Donald Trump is "shaking the rust off America's foreign policy" and turning away from Europe to the Middle East. Meanwhile, "the Franco-German partnership has given way to a Franco-German rivalry as a result of the decline in Anglo-Saxon (British and US) influence on the European continent," Ischenko noted.
Indeed, Berlin and Paris each continue to pursue their own strategies.
German Chancellor Angela Merkel still maintains an old "globalist" approach toward European affairs. According to Ischenko, Merkel purportedly hopes to "outlive" Donald Trump and resume ties with his successors and re-enter the global game from a position of strength.
Therefore, she is unwilling to concede anything to the new US administration, the scholar assumed.
However, that also means that Berlin needs to retain leadership positions in the EU.
"After America's refusal to continue to pay for European security, Germany faces an acute shortage of resources to preserve the EU in its current shape," Ischenko wrote, assuming that Berlin may replace its policy of "bribing junior EU partners" with a "policy of repression."
For his part, French President Emmanuel Macron made an unexpected political move after taking office.
"Instead of becoming an obedient executor of the will of Angela Merkel — a recognized 'matriarch' of European politics — he suddenly stepped forward and established political relations with [Russian President] Vladimir Putin," the scholar pointed out.
On the other hand, France is unable to replace Germany as the EU flagship to keep its member states under the bloc's roof.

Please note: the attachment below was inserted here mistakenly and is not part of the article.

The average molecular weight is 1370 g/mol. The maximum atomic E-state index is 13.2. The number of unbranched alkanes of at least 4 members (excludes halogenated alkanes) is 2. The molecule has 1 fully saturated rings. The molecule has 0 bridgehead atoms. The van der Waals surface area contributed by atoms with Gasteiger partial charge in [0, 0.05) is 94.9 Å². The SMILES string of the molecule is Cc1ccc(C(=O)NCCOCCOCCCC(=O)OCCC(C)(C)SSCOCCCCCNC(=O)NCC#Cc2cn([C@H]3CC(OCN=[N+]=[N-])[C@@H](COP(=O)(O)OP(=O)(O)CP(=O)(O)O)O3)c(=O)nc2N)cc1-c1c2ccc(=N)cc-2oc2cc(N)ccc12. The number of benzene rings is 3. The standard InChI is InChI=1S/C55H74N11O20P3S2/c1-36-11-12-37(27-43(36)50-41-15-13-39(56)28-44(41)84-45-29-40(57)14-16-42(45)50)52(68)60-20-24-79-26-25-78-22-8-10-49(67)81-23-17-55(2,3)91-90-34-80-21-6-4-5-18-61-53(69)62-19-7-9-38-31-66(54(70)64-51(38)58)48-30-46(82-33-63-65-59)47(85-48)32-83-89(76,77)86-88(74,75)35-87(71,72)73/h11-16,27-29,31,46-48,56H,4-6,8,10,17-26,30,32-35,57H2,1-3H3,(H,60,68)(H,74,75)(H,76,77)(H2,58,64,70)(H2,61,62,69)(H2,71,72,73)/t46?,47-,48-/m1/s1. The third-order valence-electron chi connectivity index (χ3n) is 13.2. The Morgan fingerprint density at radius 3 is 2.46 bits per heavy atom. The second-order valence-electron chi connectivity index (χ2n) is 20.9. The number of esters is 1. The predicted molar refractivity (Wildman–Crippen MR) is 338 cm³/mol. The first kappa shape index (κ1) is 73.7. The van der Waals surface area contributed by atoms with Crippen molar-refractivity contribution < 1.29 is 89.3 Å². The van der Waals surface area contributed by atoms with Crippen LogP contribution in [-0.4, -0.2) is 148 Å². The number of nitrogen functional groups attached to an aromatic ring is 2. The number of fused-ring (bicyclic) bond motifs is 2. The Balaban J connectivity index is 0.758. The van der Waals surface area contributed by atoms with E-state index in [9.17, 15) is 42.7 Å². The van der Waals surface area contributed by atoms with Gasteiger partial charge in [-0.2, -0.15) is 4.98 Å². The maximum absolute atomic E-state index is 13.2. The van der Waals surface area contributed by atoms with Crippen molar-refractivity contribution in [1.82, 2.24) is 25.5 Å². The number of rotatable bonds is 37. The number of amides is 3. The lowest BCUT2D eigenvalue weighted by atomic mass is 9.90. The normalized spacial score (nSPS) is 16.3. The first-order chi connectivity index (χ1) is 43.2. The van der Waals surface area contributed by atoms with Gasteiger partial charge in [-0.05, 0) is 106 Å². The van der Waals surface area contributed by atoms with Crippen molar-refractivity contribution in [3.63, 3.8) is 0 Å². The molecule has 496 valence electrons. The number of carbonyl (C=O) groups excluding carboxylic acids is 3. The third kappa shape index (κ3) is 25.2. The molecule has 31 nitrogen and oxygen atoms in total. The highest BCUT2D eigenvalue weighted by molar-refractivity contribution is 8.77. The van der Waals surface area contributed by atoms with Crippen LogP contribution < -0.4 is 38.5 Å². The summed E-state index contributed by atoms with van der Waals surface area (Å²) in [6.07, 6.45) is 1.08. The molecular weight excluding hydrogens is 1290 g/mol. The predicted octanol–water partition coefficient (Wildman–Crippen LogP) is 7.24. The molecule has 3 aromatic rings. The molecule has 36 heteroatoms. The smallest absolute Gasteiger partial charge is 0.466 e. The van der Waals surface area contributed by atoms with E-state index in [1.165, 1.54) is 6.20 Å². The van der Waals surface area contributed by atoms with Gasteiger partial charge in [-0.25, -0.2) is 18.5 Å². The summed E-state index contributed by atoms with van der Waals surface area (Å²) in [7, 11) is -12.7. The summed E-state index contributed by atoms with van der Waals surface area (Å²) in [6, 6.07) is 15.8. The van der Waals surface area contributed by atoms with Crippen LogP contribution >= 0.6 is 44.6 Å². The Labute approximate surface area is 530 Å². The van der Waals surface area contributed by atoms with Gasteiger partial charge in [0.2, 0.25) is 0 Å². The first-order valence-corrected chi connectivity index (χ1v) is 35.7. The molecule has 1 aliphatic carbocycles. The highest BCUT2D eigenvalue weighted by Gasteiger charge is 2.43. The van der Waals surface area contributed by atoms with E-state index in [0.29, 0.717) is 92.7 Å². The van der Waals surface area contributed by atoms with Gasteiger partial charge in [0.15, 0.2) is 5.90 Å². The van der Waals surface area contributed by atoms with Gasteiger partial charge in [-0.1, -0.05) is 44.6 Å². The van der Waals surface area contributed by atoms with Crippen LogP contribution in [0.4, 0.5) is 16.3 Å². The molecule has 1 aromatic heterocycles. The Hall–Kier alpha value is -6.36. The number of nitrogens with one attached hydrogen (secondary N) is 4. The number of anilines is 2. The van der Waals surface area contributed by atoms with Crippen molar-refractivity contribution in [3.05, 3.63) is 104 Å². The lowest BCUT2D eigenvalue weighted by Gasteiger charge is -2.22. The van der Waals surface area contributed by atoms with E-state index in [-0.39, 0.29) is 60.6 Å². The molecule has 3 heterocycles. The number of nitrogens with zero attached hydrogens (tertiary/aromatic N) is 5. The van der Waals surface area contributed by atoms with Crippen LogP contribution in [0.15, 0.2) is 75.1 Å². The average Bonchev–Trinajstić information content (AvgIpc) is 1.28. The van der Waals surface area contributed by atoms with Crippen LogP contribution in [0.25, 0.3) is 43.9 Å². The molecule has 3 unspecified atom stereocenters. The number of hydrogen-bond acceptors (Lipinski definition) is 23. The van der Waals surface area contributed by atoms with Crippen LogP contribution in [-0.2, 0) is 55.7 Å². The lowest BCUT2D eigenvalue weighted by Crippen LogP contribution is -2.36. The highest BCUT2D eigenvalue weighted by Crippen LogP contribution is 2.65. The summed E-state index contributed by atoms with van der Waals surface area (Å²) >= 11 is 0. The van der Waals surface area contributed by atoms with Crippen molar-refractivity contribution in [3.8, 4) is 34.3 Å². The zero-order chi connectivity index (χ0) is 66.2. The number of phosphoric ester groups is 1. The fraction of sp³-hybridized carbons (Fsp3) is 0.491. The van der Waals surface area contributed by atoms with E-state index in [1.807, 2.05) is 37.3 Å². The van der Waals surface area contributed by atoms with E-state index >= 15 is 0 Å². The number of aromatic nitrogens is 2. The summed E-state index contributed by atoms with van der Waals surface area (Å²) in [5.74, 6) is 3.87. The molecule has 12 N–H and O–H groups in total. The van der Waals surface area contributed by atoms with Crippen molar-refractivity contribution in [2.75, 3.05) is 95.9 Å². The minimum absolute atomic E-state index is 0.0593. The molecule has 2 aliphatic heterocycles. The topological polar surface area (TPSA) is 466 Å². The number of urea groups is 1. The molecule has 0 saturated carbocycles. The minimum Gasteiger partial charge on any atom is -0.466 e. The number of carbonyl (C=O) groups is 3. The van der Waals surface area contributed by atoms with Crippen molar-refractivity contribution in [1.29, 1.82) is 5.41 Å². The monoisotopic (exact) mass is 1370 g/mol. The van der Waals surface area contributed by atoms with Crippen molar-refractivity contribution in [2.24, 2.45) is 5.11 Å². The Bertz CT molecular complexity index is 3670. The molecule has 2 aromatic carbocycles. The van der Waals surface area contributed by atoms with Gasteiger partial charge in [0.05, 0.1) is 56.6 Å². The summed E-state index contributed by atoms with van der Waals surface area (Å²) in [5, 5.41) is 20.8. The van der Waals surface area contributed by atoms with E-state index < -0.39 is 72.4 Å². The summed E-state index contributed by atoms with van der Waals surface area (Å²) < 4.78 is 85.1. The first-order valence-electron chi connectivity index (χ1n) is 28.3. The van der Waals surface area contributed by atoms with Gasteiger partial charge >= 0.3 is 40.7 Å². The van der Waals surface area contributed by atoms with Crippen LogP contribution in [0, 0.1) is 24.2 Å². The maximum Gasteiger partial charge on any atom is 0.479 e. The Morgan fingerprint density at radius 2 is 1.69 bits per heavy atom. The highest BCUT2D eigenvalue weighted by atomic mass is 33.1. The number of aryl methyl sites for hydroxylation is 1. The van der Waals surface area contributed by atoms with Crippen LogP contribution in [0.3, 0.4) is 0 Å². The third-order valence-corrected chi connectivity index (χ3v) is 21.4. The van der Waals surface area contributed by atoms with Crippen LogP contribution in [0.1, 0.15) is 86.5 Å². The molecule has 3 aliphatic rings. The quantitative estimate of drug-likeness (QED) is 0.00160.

Still, each of the two powers views Eastern and Central European countries as their sphere of interest.
However, it is not as easy as it seems.
For example, Poland does not accept Berlin's authority, since it regards itself as a leading force of a potential Eastern European bloc.
"Germany has serious contradictions with Poland, both in the methods of resolving the Ukrainian crisis, and in energy trade with Russia," Ischenko noted.
"It would be logical for Paris to reach out to Warsaw, especially given the fact that the latter is trying to become the center of an Eastern European 'union' stretching from the Baltic Sea to the Mediterranean. However an alliance with Poland would force France to take a destructive stance toward gas transits [from Russia], and that, in turn, would make a military-political rapprochement between Russia and Germany inevitable," the scholar suggested.
In any event, the German-French competition within the European bloc may lead to the disintegration of the EU and emergence of a number of alliances.
To preserve the bloc's unity, Paris and Berlin need a military-political "crutch," Ischenko wrote, adding that previously that role had been played by the US.
"Today, only Russia can be such an ally for Paris and Berlin," the scholar believes. "The United States has abandoned Europe. No one knows whether they will return to this [geopolitical theater]."
"In exchange, the [idea of an] alliance with Paris and Berlin (if the Franco-German partnership is retained) gives Russia [an opportunity to cooperate with] self-controlled and comfortable Europe as an economic and political partner and provides the possibility of a full-fledged implementation of the Eurasian integration project from the Atlantic to the Pacific," the scholar highlighted.